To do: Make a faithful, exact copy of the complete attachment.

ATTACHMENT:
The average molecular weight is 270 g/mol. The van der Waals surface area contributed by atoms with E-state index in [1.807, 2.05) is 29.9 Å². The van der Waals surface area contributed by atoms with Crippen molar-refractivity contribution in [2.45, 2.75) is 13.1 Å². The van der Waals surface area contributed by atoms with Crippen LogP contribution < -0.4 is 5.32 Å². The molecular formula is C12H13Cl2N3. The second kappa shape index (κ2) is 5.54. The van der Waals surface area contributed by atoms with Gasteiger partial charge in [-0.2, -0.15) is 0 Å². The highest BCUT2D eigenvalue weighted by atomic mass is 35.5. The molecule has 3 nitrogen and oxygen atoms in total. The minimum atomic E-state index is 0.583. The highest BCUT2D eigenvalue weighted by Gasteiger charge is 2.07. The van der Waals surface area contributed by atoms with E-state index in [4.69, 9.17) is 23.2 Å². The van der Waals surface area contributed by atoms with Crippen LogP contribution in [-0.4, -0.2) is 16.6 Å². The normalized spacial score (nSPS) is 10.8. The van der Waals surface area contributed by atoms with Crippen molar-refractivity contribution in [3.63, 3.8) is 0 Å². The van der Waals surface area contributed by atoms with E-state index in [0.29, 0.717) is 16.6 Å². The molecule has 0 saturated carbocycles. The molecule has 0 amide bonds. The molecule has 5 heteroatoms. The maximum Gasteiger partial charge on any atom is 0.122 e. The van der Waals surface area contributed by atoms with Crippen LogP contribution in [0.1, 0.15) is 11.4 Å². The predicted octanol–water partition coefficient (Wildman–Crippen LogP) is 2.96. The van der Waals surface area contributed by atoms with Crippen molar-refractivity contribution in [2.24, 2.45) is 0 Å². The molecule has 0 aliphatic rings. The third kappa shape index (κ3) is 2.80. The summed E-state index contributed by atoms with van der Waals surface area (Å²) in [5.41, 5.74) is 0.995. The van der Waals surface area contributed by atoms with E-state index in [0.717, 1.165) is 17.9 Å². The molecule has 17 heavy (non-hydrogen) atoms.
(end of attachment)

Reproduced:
The average molecular weight is 270 g/mol. The van der Waals surface area contributed by atoms with E-state index in [1.807, 2.05) is 29.9 Å². The van der Waals surface area contributed by atoms with Crippen molar-refractivity contribution in [2.45, 2.75) is 13.1 Å². The van der Waals surface area contributed by atoms with Crippen LogP contribution < -0.4 is 5.32 Å². The molecular formula is C12H13Cl2N3. The second kappa shape index (κ2) is 5.54. The van der Waals surface area contributed by atoms with Gasteiger partial charge in [-0.2, -0.15) is 0 Å². The highest BCUT2D eigenvalue weighted by atomic mass is 35.5. The molecule has 3 nitrogen and oxygen atoms in total. The minimum atomic E-state index is 0.583. The highest BCUT2D eigenvalue weighted by Gasteiger charge is 2.07. The van der Waals surface area contributed by atoms with E-state index in [4.69, 9.17) is 23.2 Å². The van der Waals surface area contributed by atoms with Crippen LogP contribution in [-0.4, -0.2) is 16.6 Å². The normalized spacial score (nSPS) is 10.8. The van der Waals surface area contributed by atoms with Crippen molar-refractivity contribution in [3.63, 3.8) is 0 Å². The van der Waals surface area contributed by atoms with E-state index in [0.29, 0.717) is 16.6 Å². The molecule has 0 saturated carbocycles. The molecule has 0 amide bonds. The molecule has 5 heteroatoms. The maximum Gasteiger partial charge on any atom is 0.122 e. The van der Waals surface area contributed by atoms with Crippen LogP contribution in [0.1, 0.15) is 11.4 Å². The predicted octanol–water partition coefficient (Wildman–Crippen LogP) is 2.96. The van der Waals surface area contributed by atoms with Crippen molar-refractivity contribution in [2.24, 2.45) is 0 Å². The molecule has 0 aliphatic rings. The third kappa shape index (κ3) is 2.80. The summed E-state index contributed by atoms with van der Waals surface area (Å²) in [5.41, 5.74) is 0.995. The van der Waals surface area contributed by atoms with E-state index in [0.717, 1.165) is 17.9 Å². The molecule has 17 heavy (non-hydrogen) atoms.